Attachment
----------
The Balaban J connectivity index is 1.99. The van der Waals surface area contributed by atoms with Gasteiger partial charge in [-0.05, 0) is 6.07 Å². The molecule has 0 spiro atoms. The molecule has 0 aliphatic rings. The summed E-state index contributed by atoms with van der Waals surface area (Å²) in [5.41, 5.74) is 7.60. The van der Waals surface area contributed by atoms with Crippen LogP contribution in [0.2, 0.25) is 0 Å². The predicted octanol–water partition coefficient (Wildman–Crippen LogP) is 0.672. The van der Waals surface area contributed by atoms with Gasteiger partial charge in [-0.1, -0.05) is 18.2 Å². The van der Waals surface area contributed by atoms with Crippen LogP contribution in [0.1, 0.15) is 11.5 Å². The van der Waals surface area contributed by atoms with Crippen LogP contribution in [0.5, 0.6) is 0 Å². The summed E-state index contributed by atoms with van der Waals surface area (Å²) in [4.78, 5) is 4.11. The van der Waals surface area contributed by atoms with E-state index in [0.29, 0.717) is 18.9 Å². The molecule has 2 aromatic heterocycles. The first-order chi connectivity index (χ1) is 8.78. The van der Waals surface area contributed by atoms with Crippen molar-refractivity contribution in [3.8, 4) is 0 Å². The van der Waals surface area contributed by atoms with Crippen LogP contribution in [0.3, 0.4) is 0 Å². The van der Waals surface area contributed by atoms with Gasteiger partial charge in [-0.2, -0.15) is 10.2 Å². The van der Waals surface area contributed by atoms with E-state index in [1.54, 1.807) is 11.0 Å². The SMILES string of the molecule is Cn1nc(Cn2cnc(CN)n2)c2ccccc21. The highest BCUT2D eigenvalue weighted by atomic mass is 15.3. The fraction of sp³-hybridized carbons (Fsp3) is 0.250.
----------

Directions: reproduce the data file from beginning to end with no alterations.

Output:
The Balaban J connectivity index is 1.99. The van der Waals surface area contributed by atoms with Gasteiger partial charge in [-0.05, 0) is 6.07 Å². The molecule has 0 spiro atoms. The molecule has 0 aliphatic rings. The summed E-state index contributed by atoms with van der Waals surface area (Å²) in [5.41, 5.74) is 7.60. The van der Waals surface area contributed by atoms with Crippen LogP contribution in [0.2, 0.25) is 0 Å². The predicted octanol–water partition coefficient (Wildman–Crippen LogP) is 0.672. The van der Waals surface area contributed by atoms with Gasteiger partial charge in [-0.1, -0.05) is 18.2 Å². The van der Waals surface area contributed by atoms with Crippen LogP contribution in [0.1, 0.15) is 11.5 Å². The van der Waals surface area contributed by atoms with Crippen LogP contribution in [0.5, 0.6) is 0 Å². The summed E-state index contributed by atoms with van der Waals surface area (Å²) in [4.78, 5) is 4.11. The van der Waals surface area contributed by atoms with E-state index in [0.29, 0.717) is 18.9 Å². The molecule has 2 aromatic heterocycles. The first-order chi connectivity index (χ1) is 8.78. The van der Waals surface area contributed by atoms with Crippen molar-refractivity contribution in [3.8, 4) is 0 Å². The van der Waals surface area contributed by atoms with Crippen LogP contribution in [0.3, 0.4) is 0 Å². The van der Waals surface area contributed by atoms with Gasteiger partial charge in [-0.2, -0.15) is 10.2 Å². The van der Waals surface area contributed by atoms with E-state index in [1.54, 1.807) is 11.0 Å². The SMILES string of the molecule is Cn1nc(Cn2cnc(CN)n2)c2ccccc21. The highest BCUT2D eigenvalue weighted by atomic mass is 15.3. The fraction of sp³-hybridized carbons (Fsp3) is 0.250.